Independent Accountant`s Report on Applying Agreed Upon
... We have performed the procedures enumerated below, which were agreed to by Mr. and Mrs. Pérez as
required by the Puerto Rico Treasury Department, solely to assist you with respect to the information
requested by Administrative Determination No. 16-14 and presented in the accompanying Schedules 1
CoCos: a primer - Bank for International Settlements
... CoCo can boost the issuing bank’s equity in one of two ways. A conversion-toequity (CE) CoCo increases CET1 by converting into equity at a pre-defined
conversion rate. By contrast, a principal writedown (PWD) CoCo raises equity by
incurring a writedown.
For CoCos with a CE loss absorption mechanism, ...
Ten Questions Every Founder Should Ask before Raising Venture
... financing products for venture-backed
companies. Typically, venture debt is
provided by banks or dedicated venture debt
funds as a complement to equity financing. It
can be a useful supplement to equity by
allowing companies to extend their cash
runway and get to their next milestone.
Venture debt c ...
... NO: Mr. Edmondson had been a Radio Shack employee for 11 years.
He had served the company in a wide variety of positions, and had
earned the position of CEO through exceptional performance. While
the fact that he lied 11 years earlier on his résumé was unfortunate,
his service since then made this p ...
MPF Scheme Series S800
... you may lose the guarantee entitlement if you have elected to transfer your accrued benefits in the Scheme
(i) from an account within the Scheme to another account within the Scheme; (ii) from the Principal Long Term
Guaranteed Fund to another constituent fund in the Scheme; or (iii) to another MPF ...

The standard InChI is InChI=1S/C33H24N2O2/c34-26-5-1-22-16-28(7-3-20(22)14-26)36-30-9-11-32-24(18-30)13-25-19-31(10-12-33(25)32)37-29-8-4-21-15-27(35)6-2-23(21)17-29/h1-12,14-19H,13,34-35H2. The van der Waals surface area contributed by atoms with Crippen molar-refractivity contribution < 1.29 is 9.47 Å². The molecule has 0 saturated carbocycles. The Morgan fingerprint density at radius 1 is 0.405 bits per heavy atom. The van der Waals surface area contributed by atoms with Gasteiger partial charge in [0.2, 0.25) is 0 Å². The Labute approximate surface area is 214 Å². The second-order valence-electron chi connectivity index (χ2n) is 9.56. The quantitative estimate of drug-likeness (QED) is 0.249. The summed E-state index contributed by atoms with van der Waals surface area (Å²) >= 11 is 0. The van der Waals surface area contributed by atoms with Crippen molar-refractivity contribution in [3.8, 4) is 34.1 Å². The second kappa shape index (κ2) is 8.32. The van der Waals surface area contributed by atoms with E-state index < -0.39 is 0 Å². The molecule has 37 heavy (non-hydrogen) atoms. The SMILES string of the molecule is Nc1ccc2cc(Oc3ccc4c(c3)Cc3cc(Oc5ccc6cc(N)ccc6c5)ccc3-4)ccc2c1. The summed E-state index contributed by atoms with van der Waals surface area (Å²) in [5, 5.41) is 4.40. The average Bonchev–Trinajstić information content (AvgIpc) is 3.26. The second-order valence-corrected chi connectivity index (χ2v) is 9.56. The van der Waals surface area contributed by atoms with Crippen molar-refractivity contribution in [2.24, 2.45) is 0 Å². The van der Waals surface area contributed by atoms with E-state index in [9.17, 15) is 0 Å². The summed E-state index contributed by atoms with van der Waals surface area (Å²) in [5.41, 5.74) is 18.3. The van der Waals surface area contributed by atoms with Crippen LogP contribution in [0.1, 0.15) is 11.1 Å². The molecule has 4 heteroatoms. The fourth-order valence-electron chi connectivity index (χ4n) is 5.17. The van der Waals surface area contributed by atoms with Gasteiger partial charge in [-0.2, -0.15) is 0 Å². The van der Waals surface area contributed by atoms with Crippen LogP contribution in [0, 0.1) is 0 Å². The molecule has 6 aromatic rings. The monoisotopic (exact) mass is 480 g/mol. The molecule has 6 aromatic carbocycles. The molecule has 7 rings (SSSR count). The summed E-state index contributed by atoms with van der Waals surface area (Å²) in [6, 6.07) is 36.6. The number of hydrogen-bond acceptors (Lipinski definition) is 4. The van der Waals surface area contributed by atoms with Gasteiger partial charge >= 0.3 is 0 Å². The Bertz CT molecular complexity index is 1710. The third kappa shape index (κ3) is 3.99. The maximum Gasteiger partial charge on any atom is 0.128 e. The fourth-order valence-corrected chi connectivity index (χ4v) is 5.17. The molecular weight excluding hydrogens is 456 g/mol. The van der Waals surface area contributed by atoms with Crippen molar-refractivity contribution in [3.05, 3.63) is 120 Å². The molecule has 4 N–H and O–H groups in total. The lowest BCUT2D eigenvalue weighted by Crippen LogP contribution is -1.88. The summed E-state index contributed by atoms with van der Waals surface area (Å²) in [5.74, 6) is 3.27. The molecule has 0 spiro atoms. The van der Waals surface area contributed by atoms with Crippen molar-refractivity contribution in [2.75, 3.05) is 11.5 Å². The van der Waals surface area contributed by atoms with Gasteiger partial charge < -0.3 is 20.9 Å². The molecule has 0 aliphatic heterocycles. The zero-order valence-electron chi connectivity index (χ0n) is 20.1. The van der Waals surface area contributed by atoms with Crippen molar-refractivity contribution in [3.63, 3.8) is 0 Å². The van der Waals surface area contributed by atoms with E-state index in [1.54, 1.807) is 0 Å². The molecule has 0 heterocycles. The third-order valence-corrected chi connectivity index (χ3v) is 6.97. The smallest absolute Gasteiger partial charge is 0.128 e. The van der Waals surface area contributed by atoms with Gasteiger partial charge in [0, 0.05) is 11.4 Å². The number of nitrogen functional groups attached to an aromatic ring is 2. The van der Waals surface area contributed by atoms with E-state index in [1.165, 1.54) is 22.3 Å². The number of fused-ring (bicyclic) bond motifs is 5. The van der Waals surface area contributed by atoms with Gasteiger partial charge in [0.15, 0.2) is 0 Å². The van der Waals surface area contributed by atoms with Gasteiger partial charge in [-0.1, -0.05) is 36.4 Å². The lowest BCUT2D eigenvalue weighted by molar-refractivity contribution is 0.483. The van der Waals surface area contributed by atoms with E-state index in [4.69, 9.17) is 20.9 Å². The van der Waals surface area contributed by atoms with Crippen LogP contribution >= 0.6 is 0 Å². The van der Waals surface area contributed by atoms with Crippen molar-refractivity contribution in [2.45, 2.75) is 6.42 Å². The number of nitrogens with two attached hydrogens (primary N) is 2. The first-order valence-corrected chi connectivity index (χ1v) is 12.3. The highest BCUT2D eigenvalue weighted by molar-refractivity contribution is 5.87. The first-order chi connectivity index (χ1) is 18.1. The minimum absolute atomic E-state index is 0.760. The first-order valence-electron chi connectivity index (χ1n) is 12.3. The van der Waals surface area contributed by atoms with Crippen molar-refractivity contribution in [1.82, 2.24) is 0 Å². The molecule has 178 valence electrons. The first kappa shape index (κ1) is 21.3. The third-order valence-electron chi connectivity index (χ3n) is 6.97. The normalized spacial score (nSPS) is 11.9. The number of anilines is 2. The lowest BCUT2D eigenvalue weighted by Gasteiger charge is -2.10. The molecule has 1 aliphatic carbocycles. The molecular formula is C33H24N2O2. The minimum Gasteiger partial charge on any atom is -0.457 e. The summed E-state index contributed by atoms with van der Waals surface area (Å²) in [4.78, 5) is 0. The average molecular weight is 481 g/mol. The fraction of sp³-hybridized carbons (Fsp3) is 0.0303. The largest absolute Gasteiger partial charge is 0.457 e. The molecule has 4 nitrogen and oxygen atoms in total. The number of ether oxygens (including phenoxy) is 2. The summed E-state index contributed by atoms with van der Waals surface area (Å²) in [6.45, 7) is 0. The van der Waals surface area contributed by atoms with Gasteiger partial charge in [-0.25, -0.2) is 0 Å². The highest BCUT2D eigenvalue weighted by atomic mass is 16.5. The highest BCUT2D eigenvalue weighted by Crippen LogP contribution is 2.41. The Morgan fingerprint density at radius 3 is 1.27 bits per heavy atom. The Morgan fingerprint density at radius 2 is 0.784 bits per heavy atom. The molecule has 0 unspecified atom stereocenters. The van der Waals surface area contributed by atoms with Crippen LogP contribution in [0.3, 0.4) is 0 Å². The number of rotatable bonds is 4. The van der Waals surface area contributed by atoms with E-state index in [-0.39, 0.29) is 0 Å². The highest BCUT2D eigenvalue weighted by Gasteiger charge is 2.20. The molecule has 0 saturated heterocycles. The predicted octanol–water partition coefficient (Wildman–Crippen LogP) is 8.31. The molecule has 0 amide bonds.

Comparing Financial Statement Amounts or Relationships with
... employees paid than listed in records, capitalization of employee wages
in a start up company
For interest understatement look for notes payable with no interest
expense, bank confirmation shows a note not disclosed by the
company, interest expense on tax returns not recorded on financial
What Is a Contra Asset Account?
... on the other hand, is a contra liability account to mortgage payable that reduces the mortgage
payable for long-term debt only.
Contra accounts are also called valuation allowances because they are used to adjust the
carrying value of the related asset or liability.
2017/01 FINMA Circular "Corporate governance – banks"
... The internal control system (ICS) comprises the totality of the control structures and processes which at all levels of an institution form the basis for achieving its business objectives and ensuring orderly business operations. The ICS comprises retrospective controls
and planning and management e ...
working capital - McGraw Hill Higher Education
... Most bank loans have a duration of a few
months and are designed to cover short-term
working capital needs such as a seasonal
increase in inventory.
Banks also make term loans.
These loans last for several years and may
involve very large sums of money.
copyright © 2003 McGraw Hill Ryerson Lim ...
... Risks Faced by Financial Institutions
• They hold some assets that are potentially subject
to default or credit risk.
• As they expand their services to non-US
customers or even domestic customers have
business outside the US, there is foreign
exchange and country risk (sovereign risk) .
• There is ...
An Introduction to Hedge Fund Strategies
... investor that, it is no longer clear how the hedge fund allocation affects
overall portfolio risk.
An important variant of equity long/short, pairs trading consists of the
combined purchase and sale of two similar securities. The rationale is that one